DADE MEN is a series of photo exhibitions highlighting prominent Miami men. The exhibition series has been launched in order to raise awareness on issues of domestic violence, elevate the collaboration of local communities in this pervasive issue, and make Miami safer for women and girls.
DADE MEN was launched on October 1st, 2015. Miami DADE county has the highest number of recorded cases of domestic violence in all of Florida. According to the Miami Herald, there were 25,000 cases of domestic violence reported in the county in the past five years. In 2014 alone, there were 9,811 cases of domestic violence.
Modern civilizations and their intellectual lineages are products of a tradition of patriarchy. In serving this tradition, women have been held as unequal community members, less valuable than their male counterparts. We have lived and, in many ways, thrived under this oppressive social structure.
We have paid for our commitment to this time-hardened tradition. For too long masculinity and manhood have been narrowly defined. Masculinity is often associated with violence. Violence has been an effective tool of control, subduing minority interests; it has been a barrier to economic development; and it has been the greatest threat to peace and fair prosperity.
When will the tipping point come? When will we re-examine our notion of manhood and how it affects our families, communities, nations and the world? We have to be bold. Let’s choose now. Let’s not allow this inequality to continue. Let’s endeavor to invent a new man – a new masculinity – a something that we at Millennials Project believe that our generation is capable of creating. The measure of manhood should not be his degree of control and domination over women, but how he appreciates and supports them. Let’s create a masculinity that affirms women, helps them become equally health, educated, and respect participants in all aspects of cultural life.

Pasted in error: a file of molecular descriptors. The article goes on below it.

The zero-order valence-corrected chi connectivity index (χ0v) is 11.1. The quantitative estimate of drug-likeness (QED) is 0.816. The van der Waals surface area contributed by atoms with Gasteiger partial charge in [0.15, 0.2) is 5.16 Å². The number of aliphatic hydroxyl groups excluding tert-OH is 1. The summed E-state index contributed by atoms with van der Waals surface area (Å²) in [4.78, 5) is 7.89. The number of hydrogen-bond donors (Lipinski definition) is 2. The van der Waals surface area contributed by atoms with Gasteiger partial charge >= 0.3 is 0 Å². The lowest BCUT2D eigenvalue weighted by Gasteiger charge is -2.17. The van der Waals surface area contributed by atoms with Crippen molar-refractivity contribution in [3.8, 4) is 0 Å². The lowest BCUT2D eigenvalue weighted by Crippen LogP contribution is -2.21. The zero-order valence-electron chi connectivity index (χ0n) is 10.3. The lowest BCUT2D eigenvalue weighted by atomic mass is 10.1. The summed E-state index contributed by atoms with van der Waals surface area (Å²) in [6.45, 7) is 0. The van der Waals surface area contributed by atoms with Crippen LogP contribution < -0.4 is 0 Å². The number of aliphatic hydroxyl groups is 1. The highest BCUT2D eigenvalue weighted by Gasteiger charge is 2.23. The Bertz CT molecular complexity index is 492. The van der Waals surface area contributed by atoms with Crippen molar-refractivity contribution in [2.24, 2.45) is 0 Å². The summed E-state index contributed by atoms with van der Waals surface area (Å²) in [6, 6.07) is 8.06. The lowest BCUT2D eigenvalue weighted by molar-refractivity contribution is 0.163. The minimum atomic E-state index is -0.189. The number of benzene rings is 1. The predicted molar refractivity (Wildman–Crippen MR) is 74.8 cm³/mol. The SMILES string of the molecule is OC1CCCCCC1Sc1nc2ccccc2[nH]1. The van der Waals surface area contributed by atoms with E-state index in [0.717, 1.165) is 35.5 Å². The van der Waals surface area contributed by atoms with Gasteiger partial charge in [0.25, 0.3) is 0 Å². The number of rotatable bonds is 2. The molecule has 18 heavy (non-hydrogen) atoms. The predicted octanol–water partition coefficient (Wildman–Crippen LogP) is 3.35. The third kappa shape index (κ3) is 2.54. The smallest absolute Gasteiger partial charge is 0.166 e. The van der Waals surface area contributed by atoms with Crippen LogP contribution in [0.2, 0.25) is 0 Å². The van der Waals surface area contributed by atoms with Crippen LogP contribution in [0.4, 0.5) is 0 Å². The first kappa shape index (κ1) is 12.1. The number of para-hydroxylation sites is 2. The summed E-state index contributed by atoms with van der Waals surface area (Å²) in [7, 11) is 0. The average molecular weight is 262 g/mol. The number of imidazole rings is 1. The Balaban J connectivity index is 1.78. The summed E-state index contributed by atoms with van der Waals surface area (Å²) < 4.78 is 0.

Through this exhibit in addition to related workshops and events, we at the Millennial Project want to mobilize 25,000 men in the next year as supporters and allies in what we consider the most important social movement of our generation: the movement to reduce violence against women. What we are beginning as a grassroots movement can have wide-reaching effects in households and communities locally, nationally, and internationally. Ending domestic violence is an important means of supporting global peace.
We are aware that this form of violence prevention does not rise to the higher levels of diplomacy upon which the media often focuses, but it is a necessary step in helping men and women coexist without the burden of overt aggression that represses women and isolates men in outdated and dangerous “masculine” behaviors.